Monday, September 23, 2013

Postblogging 1939, August, II: Technical Appendix and Wrap-up

Théodore Géricault has one little thing to say about  navies neglecting navigation. Also, about how cannibalism is sexy. (Look, it's not my kink, but I think we've come to the point where we need to acknowledge that, short of taking certain  nonsense at face value, we need to acknowledge that 'vores drive this stuff.)

And now for some  porn I can get behind:

The Antarctic Peninsula, as it may or may not have been walked by one John Davis, the New England sealing captain who may or may not have commanded the first ship to make landfall, in the same year that two separate expeditions discovered the peninsula from the sea. We don't know for sure, but given the number of sealers making first landfall in the rookeries of the south in this year of grace 1820, we'll give him all credit due. Twenty-three year old captains commanding ships full of teenagers, discovering the most desperately dangerous lands on Earth to meet the demand for train oil. Or, more accurately, to make a living and earn the money to have a life in these desperate days after the withdrawal of public finance at the end of the Napoleonic wars. As a meditation piece for today's post: "Little Joe the wrangler will wrangle never more."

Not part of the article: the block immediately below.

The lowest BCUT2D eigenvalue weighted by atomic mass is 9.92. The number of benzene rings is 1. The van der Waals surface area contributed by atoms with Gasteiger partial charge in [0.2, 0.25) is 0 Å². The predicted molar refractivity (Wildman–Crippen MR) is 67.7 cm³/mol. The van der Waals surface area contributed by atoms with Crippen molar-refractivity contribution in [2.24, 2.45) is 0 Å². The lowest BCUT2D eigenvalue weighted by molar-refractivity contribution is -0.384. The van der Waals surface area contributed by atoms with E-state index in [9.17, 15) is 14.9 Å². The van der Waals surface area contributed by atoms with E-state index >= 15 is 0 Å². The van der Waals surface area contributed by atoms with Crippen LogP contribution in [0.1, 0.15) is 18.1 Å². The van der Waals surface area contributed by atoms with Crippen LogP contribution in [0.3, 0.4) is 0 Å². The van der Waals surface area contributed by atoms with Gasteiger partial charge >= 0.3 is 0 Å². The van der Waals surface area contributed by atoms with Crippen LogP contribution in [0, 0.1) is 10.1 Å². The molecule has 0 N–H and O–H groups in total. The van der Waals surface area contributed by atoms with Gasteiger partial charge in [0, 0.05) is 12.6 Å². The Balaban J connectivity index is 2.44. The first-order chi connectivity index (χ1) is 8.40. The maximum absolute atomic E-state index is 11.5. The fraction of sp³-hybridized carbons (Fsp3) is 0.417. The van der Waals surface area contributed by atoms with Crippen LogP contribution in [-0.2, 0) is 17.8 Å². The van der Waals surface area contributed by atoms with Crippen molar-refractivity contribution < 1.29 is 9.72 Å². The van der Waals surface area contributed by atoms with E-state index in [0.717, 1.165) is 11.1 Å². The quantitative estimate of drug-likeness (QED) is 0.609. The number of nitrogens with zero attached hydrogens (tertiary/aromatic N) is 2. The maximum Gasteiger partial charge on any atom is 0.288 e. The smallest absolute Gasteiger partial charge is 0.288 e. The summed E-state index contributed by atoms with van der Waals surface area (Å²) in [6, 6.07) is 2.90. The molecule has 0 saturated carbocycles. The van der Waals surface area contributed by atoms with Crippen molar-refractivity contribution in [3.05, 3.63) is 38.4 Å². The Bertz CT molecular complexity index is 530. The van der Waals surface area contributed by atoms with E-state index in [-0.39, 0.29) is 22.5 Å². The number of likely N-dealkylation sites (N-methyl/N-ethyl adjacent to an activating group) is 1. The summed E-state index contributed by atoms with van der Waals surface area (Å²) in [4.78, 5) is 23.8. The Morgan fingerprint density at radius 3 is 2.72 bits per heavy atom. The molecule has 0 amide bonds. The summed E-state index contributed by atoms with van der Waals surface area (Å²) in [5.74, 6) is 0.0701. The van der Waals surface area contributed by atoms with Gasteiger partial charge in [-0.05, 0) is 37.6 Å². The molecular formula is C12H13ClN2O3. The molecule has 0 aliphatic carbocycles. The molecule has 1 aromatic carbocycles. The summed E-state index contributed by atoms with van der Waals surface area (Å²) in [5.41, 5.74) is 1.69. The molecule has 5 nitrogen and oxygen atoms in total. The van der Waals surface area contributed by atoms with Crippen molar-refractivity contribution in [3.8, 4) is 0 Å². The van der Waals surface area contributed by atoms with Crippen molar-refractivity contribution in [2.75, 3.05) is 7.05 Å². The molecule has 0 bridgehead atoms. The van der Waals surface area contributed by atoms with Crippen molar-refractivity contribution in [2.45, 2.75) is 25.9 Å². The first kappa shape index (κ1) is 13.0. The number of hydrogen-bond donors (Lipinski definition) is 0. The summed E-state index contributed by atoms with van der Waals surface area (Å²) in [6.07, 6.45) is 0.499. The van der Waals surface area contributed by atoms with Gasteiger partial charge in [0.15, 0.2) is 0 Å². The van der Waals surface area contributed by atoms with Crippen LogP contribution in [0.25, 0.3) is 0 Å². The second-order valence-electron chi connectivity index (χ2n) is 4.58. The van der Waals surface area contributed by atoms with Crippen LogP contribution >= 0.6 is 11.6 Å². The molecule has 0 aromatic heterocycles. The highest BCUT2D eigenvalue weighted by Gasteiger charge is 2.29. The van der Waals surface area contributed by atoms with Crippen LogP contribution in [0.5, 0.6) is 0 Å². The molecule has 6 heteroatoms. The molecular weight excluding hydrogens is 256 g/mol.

Okay, enough of the maudlin. As it turns out, Gericault's has more to do with an age when young men's hopes are being dashed against postwar austerity than the wreck of the Meduse frigate directly. It turns out that the wreck of the Meduse, is somehow Louis XVIII's fault, mainly, I think because "the Generation of 1820" is growing up into an unexpectedly opportunity-deprived adulthood due to post-Napoleonic austerity. The conjunction I see between the wreck of the Meduse frigate and Antarctic exploration is that  incredibly green crews are sailing  inconceivably remote and inaccessible places while still having shipwrecks is that navigation is actually very hard. Our attention is being drawn to a particular shipwreck because the young men of France are pissed that they don't have jobs. Historians of technology are not necessarily called upon to revise our understanding of particular historical episodes. I have no idea whether there is even a revision to be made in the history of the Meduse. Perhaps its captain and navigator really were as incompetent as the anti-Bourbon press presents them as being.